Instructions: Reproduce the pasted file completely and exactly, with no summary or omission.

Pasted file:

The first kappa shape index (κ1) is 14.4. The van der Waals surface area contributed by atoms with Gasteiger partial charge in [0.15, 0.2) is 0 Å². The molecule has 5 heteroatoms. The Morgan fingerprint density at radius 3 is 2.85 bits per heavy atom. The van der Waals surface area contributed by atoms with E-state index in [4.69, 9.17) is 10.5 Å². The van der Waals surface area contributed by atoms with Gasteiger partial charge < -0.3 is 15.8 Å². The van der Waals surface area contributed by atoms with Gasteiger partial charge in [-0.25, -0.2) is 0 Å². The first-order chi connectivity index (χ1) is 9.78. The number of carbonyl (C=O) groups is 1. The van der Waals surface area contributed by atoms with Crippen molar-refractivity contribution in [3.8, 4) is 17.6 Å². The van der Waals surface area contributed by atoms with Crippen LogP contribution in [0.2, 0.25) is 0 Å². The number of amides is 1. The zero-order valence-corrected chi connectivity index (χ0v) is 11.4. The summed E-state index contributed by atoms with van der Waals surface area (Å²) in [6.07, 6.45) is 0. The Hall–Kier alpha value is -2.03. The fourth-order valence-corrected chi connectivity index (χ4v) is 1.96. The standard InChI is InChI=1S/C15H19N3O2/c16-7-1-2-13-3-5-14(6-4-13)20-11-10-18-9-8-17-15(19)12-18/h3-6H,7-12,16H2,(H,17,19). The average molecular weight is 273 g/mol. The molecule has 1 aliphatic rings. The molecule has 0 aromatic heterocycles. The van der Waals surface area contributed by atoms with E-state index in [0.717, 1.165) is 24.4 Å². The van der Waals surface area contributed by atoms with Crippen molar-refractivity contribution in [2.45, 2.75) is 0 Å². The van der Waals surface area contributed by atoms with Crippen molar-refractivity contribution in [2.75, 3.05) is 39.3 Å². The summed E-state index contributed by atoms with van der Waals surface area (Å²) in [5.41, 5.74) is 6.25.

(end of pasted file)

The first kappa shape index (κ1) is 14.4. The van der Waals surface area contributed by atoms with Gasteiger partial charge in [0.15, 0.2) is 0 Å². The molecule has 5 heteroatoms. The Morgan fingerprint density at radius 3 is 2.85 bits per heavy atom. The van der Waals surface area contributed by atoms with E-state index in [4.69, 9.17) is 10.5 Å². The van der Waals surface area contributed by atoms with Gasteiger partial charge < -0.3 is 15.8 Å². The van der Waals surface area contributed by atoms with Gasteiger partial charge in [-0.25, -0.2) is 0 Å². The first-order chi connectivity index (χ1) is 9.78. The number of carbonyl (C=O) groups is 1. The van der Waals surface area contributed by atoms with Crippen molar-refractivity contribution in [3.8, 4) is 17.6 Å². The van der Waals surface area contributed by atoms with Crippen LogP contribution in [0.2, 0.25) is 0 Å². The number of amides is 1. The zero-order valence-corrected chi connectivity index (χ0v) is 11.4. The summed E-state index contributed by atoms with van der Waals surface area (Å²) in [6.07, 6.45) is 0. The Hall–Kier alpha value is -2.03. The fourth-order valence-corrected chi connectivity index (χ4v) is 1.96. The standard InChI is InChI=1S/C15H19N3O2/c16-7-1-2-13-3-5-14(6-4-13)20-11-10-18-9-8-17-15(19)12-18/h3-6H,7-12,16H2,(H,17,19). The average molecular weight is 273 g/mol. The molecule has 1 aliphatic rings. The molecule has 0 aromatic heterocycles. The van der Waals surface area contributed by atoms with E-state index in [0.717, 1.165) is 24.4 Å². The van der Waals surface area contributed by atoms with Crippen molar-refractivity contribution in [2.45, 2.75) is 0 Å². The van der Waals surface area contributed by atoms with Crippen molar-refractivity contribution in [2.75, 3.05) is 39.3 Å². The summed E-state index contributed by atoms with van der Waals surface area (Å²) in [5.41, 5.74) is 6.25.